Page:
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  • A5 - Tuesday, October 16, 2012 - link

    Double the browsing time while moving to LTE and roughly the same in everything else despite double the performance is pretty impressive. Reply
  • rarson - Thursday, October 18, 2012 - link

    I'm pretty sure they mentioned about a million times that "this is the new paradigm blah blah blah, where if you use heavy processing power more often, the battery life will diminish faster" (I'm paraphrasing here). I'm fine with that. The iPhone 5 shows some pretty impressive battery life in light workloads and doesn't actually do all that bad in heavy workloads despite how much number crunching it's doing, even though it might actually tank the battery life down to less-than-4S levels.

    It's a tradeoff: you get more power or longer battery life, depending on how you use it. The article paints this as a bad thing, but I disagree; it's obviously making much more efficient use of the hardware. Because of that, I definitely think the battery life overall is better, even though sometimes it might be worse. And you're still getting a lot more number crunching for the watts used.
    Reply
  • Center - Tuesday, October 16, 2012 - link

    In the intro, the screen specs on the iphone 5 is listed as 1136x960.. should be 1136x640.

    But great article as always, Anandtech!
    Reply
  • Krysto - Tuesday, October 16, 2012 - link

    I hope we'll see the same kind of thorough review of Samsung's Exynos 5 Dual chip, Anand. Reply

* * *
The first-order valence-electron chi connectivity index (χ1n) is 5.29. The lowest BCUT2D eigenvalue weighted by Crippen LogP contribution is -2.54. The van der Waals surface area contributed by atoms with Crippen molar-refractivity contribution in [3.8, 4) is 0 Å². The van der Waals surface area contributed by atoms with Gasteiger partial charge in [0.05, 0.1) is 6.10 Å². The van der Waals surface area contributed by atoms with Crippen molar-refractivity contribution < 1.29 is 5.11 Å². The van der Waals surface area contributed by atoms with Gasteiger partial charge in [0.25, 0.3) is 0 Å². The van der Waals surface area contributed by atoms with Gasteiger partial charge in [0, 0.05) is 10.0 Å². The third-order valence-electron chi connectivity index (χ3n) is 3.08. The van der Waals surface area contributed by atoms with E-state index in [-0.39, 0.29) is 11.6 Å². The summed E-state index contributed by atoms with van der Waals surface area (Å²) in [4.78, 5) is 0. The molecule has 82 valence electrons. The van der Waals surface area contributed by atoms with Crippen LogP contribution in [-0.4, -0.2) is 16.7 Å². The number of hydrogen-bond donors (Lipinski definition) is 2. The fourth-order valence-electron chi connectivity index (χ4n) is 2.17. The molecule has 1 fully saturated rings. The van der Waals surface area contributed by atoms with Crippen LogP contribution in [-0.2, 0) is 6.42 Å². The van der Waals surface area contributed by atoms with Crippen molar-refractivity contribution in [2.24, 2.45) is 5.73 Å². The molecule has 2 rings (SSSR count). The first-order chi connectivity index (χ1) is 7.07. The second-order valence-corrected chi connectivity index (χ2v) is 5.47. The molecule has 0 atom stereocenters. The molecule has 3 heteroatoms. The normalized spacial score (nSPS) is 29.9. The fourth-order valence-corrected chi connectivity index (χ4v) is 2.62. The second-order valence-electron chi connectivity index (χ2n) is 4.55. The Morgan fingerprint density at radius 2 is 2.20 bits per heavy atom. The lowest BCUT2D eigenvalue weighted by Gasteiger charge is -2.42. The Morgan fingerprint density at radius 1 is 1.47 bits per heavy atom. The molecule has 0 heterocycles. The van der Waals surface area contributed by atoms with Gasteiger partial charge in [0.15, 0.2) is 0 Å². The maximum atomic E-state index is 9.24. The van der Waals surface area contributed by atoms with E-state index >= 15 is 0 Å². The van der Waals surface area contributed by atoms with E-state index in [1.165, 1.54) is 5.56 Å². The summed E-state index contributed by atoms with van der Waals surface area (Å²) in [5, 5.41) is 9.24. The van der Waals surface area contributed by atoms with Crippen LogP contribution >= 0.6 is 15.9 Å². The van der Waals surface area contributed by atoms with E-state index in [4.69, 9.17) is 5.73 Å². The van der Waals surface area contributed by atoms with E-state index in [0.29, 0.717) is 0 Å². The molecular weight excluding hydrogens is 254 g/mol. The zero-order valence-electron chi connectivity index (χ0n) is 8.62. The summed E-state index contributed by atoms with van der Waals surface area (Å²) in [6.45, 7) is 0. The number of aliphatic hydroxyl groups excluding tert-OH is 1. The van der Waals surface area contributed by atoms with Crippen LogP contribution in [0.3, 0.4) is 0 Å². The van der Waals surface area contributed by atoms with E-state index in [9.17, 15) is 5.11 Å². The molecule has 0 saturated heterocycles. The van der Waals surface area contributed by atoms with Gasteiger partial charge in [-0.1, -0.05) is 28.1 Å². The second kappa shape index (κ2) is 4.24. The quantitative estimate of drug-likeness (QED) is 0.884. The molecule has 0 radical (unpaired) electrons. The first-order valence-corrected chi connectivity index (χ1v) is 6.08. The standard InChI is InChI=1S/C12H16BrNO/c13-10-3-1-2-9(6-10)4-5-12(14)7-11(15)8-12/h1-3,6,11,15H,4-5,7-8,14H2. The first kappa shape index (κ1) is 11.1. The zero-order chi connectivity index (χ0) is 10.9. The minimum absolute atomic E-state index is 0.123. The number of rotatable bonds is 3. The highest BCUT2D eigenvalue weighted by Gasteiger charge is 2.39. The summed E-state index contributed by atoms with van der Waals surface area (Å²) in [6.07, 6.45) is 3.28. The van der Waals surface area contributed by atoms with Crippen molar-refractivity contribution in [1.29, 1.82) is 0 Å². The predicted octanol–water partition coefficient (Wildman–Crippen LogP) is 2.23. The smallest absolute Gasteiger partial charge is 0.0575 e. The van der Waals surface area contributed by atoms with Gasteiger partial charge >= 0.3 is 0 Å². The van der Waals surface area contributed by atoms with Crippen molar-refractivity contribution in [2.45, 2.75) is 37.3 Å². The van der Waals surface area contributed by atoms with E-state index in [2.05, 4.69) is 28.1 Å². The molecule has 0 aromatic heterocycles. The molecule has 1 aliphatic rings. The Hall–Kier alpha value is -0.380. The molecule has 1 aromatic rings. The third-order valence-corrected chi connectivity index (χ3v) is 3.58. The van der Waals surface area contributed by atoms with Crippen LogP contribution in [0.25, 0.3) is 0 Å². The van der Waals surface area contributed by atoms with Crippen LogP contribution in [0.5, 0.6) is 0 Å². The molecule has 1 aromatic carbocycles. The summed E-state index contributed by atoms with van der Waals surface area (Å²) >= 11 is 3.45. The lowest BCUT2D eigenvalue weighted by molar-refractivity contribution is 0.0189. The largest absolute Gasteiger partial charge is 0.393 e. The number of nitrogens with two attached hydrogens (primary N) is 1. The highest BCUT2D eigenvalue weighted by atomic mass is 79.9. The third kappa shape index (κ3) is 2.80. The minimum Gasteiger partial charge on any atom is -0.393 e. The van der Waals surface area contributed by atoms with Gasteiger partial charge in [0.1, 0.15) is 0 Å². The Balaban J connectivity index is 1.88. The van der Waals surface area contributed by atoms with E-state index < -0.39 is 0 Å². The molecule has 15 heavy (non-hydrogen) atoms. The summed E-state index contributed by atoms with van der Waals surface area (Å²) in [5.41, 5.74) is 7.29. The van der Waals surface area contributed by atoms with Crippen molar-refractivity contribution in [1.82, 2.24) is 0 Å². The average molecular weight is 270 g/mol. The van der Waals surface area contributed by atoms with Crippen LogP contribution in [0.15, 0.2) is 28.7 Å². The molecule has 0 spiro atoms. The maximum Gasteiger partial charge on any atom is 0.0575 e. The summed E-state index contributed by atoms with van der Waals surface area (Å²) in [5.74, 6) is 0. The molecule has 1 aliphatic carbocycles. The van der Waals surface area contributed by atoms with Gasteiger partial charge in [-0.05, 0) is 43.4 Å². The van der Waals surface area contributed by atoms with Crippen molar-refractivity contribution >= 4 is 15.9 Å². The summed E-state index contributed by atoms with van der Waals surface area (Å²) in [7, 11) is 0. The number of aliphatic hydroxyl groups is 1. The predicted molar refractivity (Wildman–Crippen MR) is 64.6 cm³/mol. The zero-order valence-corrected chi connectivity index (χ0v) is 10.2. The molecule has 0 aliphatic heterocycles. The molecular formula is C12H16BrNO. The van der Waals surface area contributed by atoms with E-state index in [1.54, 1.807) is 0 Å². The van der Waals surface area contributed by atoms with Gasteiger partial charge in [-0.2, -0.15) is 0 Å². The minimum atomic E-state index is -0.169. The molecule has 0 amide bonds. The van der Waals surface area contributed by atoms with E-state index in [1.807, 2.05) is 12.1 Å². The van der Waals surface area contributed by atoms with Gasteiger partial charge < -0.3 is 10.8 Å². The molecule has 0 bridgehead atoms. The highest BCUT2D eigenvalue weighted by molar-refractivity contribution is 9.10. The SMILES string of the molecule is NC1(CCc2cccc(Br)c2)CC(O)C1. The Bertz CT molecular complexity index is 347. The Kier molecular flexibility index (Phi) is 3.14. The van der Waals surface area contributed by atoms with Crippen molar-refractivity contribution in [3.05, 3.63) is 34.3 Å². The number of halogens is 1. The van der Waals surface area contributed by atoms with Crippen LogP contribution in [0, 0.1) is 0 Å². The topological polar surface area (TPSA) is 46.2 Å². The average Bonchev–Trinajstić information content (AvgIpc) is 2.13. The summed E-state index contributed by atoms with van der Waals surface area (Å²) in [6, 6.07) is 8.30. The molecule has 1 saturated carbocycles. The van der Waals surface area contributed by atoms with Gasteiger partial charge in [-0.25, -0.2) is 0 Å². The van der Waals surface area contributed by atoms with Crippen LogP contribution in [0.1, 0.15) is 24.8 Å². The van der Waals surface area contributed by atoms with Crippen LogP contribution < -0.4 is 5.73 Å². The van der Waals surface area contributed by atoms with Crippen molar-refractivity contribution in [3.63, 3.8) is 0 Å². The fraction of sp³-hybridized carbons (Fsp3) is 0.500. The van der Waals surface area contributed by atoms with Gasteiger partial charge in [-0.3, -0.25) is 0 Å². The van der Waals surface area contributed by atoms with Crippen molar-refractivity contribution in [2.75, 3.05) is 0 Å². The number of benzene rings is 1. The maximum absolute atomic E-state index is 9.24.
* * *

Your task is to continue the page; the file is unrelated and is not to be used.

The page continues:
• ltcommanderdata - Tuesday, October 16, 2012 - link

    Isn't TI supposed to become the first shipping Cortex A15 SoC? I expect Anandtech to thoroughly review the first Cortex A15 SoC. There shouldn't be a need to go into the same detail (on the CPU side) for every subsequent one unless preliminary tests show something significantly different. Reply
  • Kidster3001 - Monday, October 22, 2012 - link

    Samsung and Qualcomm do not ship generic ARM chips. They purchase licenses to use the ARM instruction set, not the chip design. Their chips are highly customized and perform differently.

    Using your logic to just review the first A15 class chip and consider the rest to be comparable is similar to just reviewing the first new car to be released every year and assume the rest will be comparable.

    btw, TI is getting out of the business. I doubt they will ship first, or ever.
    Reply
  • A5 - Tuesday, October 16, 2012 - link

    Considering the fact that Krait got several articles here, I'd imagine that whatever the first shipping A15 chip is will get significant coverage. Reply
  • Wurzelsepp - Tuesday, October 16, 2012 - link

    Great review, you really have to give Apple credit for building an amazing SoC.

    It's interesting to see how well the Adreno competes with SGX-543MP3, the new Nexus 4 with this GPU is going to be amazing.
    Reply
  • Krysto - Tuesday, October 16, 2012 - link

    One thing both the iPhone and the Intel Atom processors will keep lacking for a year from now, will be OpenGL ES 3.0 support. Apple might bring it to the new iPad 4 this spring, but the iPhone won't have it until the next iPhone, in the fall of 2013, obviously. Same with Intel, they won't be supporting it at least until end of 2013.

    In the meantime both Adreno 320 and Mali T604 are supporting it, and will come out this fall.
    Reply
  • darwinosx - Tuesday, October 16, 2012 - link

    A year from now and something 'coming out this fall". Right. Reply